Reading Ambush made me realize that Clint Hill's testimony before the Warren Commission was also important because he had the best view of the president's head right after the fatal shot was fired and he had this to say "The right rear portion of his head was missing. It was lying in the rear seat of the car . His brain was exposed. There was blood and bits of brain all over the entire rear portion of the car." You never forget seeing something this grisly. It leaves a lasting impression and I have complete faith that he described the actual state of the wounds in the presidents head at the time of the shooting as best he could. At least as far as the location of the huge avulsive wound goes.

Thanks for that link. I was aware of how JFK's Vietnam policy changed in that year '62-'63. I believe that was part of why he was a marked man, along with a few other things. It seemed like he had a real change of heart that affected his policy decisions that year in a way that turned a lot of powerful and ruthless people against him. I read that losing his child may have had something to do with that change but I don't know.


a reply to: CornShucker


edit on 3/16/2015 by wtbengineer because: to add

edit on 3/16/2015 by wtbengineer because: to add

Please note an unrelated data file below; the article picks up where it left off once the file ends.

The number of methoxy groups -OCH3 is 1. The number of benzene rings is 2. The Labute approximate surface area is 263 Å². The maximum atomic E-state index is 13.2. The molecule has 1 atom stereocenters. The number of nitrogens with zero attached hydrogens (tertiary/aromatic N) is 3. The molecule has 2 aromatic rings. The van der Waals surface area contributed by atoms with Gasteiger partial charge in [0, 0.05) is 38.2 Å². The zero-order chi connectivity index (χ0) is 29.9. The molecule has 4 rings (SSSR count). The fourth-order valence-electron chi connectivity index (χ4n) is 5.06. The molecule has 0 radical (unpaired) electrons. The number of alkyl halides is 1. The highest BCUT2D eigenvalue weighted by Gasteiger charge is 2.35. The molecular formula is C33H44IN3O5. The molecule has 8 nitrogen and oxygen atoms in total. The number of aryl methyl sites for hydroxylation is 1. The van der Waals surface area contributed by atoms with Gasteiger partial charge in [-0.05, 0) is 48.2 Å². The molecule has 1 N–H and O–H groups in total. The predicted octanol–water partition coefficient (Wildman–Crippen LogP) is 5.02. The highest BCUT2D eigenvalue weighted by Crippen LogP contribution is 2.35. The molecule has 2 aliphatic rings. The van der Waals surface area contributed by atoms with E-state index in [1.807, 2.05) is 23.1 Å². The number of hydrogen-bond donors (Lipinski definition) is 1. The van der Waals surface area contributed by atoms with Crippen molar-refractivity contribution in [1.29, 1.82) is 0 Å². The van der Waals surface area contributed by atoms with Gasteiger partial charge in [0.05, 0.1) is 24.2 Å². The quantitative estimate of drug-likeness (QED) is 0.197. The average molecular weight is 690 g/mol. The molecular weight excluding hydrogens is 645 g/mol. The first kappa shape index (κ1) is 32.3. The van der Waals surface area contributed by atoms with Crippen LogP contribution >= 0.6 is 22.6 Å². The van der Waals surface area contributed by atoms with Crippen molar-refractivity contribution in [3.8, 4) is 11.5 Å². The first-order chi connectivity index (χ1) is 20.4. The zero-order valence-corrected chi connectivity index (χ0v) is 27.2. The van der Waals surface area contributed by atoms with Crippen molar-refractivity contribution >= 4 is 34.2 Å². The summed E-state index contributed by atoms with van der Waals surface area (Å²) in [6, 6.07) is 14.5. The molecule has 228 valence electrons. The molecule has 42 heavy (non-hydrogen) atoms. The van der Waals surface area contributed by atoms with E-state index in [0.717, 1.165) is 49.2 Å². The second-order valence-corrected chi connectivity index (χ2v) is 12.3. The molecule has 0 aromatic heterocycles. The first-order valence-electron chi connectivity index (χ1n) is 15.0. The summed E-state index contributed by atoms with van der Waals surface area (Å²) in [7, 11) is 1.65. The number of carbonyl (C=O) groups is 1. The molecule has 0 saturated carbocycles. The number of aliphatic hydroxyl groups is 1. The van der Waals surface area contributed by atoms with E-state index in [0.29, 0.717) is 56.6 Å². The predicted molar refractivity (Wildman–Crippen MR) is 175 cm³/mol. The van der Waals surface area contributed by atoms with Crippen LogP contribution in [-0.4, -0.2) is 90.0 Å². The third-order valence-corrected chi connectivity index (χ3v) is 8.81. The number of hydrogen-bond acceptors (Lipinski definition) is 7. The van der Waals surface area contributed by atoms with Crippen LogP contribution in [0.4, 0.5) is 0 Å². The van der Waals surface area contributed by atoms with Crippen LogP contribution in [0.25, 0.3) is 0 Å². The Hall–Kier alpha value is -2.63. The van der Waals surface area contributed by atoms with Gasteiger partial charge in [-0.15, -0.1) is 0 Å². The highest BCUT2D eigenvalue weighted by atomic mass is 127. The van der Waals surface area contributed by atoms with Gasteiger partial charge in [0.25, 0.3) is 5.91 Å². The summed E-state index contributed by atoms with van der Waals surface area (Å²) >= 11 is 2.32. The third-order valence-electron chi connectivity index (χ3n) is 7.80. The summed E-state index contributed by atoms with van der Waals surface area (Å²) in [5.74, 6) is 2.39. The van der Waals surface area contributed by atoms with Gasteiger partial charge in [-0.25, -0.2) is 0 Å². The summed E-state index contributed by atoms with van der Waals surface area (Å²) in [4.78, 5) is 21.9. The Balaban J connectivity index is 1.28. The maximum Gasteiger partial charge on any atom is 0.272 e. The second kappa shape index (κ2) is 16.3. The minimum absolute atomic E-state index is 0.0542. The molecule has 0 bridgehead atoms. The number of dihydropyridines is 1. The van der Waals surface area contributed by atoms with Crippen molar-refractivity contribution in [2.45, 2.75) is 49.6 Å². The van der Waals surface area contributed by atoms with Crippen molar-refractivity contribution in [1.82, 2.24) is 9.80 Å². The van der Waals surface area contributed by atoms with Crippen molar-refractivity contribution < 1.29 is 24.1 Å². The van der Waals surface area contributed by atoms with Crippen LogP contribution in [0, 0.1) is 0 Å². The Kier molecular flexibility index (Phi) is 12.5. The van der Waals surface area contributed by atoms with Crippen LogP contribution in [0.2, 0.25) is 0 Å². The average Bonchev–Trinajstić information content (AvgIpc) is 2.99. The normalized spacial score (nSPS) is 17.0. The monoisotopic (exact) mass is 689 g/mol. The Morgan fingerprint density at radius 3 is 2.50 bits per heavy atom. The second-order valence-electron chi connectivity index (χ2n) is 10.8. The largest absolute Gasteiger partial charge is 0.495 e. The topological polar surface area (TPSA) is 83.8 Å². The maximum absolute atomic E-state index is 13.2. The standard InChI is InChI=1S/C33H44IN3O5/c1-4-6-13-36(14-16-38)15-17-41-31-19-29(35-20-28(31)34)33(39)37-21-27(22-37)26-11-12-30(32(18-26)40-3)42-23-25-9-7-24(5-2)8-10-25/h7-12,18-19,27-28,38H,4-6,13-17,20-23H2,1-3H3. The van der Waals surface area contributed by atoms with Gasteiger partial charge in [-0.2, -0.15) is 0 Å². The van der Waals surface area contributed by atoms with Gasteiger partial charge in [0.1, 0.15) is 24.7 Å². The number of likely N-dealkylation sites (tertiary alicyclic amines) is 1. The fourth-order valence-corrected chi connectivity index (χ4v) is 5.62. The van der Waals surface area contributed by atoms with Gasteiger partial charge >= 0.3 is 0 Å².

posted on Mar, 16 2015 @ 10:37 PM
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a reply to: wtbengineer

Something else that I recently realized and wanted to throw in here after reading about the shot sequences in several sources (who all disagree about how many total shots were fired) is the timing of the shots that hit Gov. Connelly. It's obvious that he was hit in the back after JFK was hit in the throat by watching the Z film. You can see Kennedy's hand up to his throat well before Connelly reacts. But the thing that I hadn't noticed before was that if you watch Connelly just after the fatal head shot on JFK (instead of keeping your eyes fixed on Kennedy as the average person tends to do), you can see what seems like Connelly reacting to the wrist shot that goes on to hit him in the thigh. It even sort of rolls him over toward the drivers side of the car.

The timing of these shots places the back shot to Connelly about 5.5 seconds before the shot to the wrist, another amazing aspect to the magic bullet, time manipulation.


edit on 3/16/2015 by wtbengineer because: clarification



posted on Mar, 28 2015 @ 10:28 PM
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a reply to: wtbengineer

I have an outline that would probably result in a post many times larger than anything I've written to date, but I just can't bring myself to do it for several reasons.